But instead of focusing on the questions asked by legislators as the public was told they would, the Technical Working Group assigned to this project was instructed only to focus on the quantification of the irrigator’s water.  Last week they came out with a report calling the tribe’s science “reasonable”, a report that effectively ignored all of the serious concerns of legislators who requested that the state do its due diligence on this compact.  And, a report that contradicted the working group’s August 13 findings.

In addition to ignoring the multitude of questions asked by legislators, the TWG completely did not consider the fact that 90% of project water will have a time immemorial priority date for fish and 10% of project water is designated for irrigation with an 1855 date.  In a dry year, exactly where do you think that will go?  Will irrigators get any water at all?

So the stage is now set.  Even before this next phase of reopened “negotiations” begins, the adjudication and science cards are off the table, placing the CSKT attorney bullies once again in the seat of power at the table.

You will now start hearing state talking points and media stories that negotiation is a good thing because you have the ability to solve other issues, such as the administration of water, and negotiation is a more cost effective solution than adjudication.  We think not.

What really is happening here is that the federal government and the tribal attorneys realized long ago that the courts, particularly the United States Supreme Court, are not willing to write a blank check for federal reserved water rights.  For that reason, negotiation places them in a much more favorable position, especially if you have a governor and attorney general, and a Department of Natural Resources and Conservation (DNRC) who are willing to concede pretty much everything to them.


So back to the original question, what exactly has all of these years of negotiation with a taxpayer funded Compact Commission gotten us?

Below is a table that demonstrates what a compact should have looked like had the law been followed concerning federal reserved water rights, compared to what we have estimated has been awarded in this compact.  This chart will answer the question as to where the negotiation process has taken us thus far, how it differs from what a legally correct negotiation would produce, and why adjudication is a better avenue to consider:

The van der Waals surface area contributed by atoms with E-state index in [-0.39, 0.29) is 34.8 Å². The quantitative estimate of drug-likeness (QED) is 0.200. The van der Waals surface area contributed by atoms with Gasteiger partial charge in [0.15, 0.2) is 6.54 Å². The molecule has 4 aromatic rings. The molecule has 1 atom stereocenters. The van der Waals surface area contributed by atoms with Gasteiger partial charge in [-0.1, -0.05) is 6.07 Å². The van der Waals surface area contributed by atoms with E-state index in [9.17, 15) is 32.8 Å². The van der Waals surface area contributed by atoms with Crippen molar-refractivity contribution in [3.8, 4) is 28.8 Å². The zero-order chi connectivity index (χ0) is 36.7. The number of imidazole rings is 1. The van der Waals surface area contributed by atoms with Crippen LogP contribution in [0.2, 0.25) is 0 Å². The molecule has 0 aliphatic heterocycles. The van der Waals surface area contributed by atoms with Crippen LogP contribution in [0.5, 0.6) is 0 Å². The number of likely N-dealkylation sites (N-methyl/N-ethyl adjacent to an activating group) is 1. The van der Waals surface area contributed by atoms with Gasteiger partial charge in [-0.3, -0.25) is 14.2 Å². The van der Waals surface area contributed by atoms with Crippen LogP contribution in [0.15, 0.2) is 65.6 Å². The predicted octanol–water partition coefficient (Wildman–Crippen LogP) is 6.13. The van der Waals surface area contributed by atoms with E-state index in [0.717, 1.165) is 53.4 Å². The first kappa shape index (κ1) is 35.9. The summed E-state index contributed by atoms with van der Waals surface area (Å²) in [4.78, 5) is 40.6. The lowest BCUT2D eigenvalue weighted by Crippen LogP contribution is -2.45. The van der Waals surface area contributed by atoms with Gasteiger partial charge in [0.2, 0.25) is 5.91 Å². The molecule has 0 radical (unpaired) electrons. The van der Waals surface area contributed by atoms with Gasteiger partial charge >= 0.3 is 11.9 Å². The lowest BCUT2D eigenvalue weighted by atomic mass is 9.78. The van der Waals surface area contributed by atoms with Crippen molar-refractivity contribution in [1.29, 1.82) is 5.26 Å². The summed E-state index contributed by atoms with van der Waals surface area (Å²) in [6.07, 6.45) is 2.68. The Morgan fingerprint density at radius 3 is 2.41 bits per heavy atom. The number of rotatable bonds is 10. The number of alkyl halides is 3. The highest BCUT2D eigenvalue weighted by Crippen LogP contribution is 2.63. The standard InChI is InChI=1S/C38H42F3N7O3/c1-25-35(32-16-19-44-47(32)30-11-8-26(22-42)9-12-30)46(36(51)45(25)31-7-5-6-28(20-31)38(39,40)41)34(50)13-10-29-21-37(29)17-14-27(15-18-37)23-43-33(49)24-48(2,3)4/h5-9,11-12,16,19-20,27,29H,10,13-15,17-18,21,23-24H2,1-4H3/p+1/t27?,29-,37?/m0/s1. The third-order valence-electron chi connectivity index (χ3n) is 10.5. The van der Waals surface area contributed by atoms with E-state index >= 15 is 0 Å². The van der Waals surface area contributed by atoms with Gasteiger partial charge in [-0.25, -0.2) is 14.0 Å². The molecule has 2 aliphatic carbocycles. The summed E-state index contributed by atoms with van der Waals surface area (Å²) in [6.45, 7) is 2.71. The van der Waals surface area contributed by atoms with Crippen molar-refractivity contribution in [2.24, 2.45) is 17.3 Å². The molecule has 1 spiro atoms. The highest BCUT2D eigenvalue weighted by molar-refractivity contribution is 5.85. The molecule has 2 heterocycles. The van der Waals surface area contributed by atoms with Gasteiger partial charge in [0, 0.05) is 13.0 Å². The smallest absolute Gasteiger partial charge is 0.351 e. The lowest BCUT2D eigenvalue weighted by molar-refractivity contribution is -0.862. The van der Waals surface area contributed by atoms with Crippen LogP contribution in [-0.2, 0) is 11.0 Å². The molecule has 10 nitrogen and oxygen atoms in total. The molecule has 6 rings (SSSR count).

Pages from Alternate comparison final

In this compact, the state has negotiated away its water and is willing to delegate its constitutional mandate to administer the water of its citizens.  All of this in exchange for a talking point that is not true:  that existing, verified uses of water will be protected.  A PDF copy of this chart and a description of it can be found here.


Suffice it to say we wouldn’t be surprised to hear that more “major concessions” have been made in order to achieve a negotiated settlement ahead of the next legislative session.

For example, it is possible that irrigators will no longer be forced to relinquish their water rights to the CSKT as part of this agreement?  To that we would have to ask, does it matter? If the Tribes will still have time immemorial water rights to 90% of the project water and that irrigators will not be given their historical use of water, who loses?  Such irrigator historic use would be considered in the Montana Water Court—it would be the measure of their water right–but in this negotiation, the state gave the water to the Tribes instead.

Any kind of “concession” mouthed in this upcoming meeting or others would be designed to merely give the impression that the aggressive overreach of the federal government and the CSKT leadership is not really taking place.

Do not be surprised if they seek to diminish any anger of the people by “conceding” ownership of the irrigation water rights “back to the irrigators”—calling it another “huge tribal concession”, issue an”apology” for the Compact Commission’s “attitude” and for their “bad behavior in public meetings last year”, and otherwise insist that they are serious about achieving a settlement that works for everyone.  But make no mistake: it is likely nothing has changed.

After all, the commission is very quick to point out their “colorable claims” to all the water in western Montana, and by waving around the tribes “subsistence map“, they could go after more if they really wanted to.

If a “negotiated settlement” is as good as the governor, the attorney general’s office  and the compact commission would like us to think it is, why are seated compact commission members such as Dan Salomon trying to figure out how to get around pesky little problems in the legislature in order to force its ratification?

And for those who might criticize us for placing such a low bar on the “negotiation” approach to settling the CSKT’s federal reserved water rights, we would like to remind them of the definition of insanity:  Doing the same thing over and over again, expecting a different result.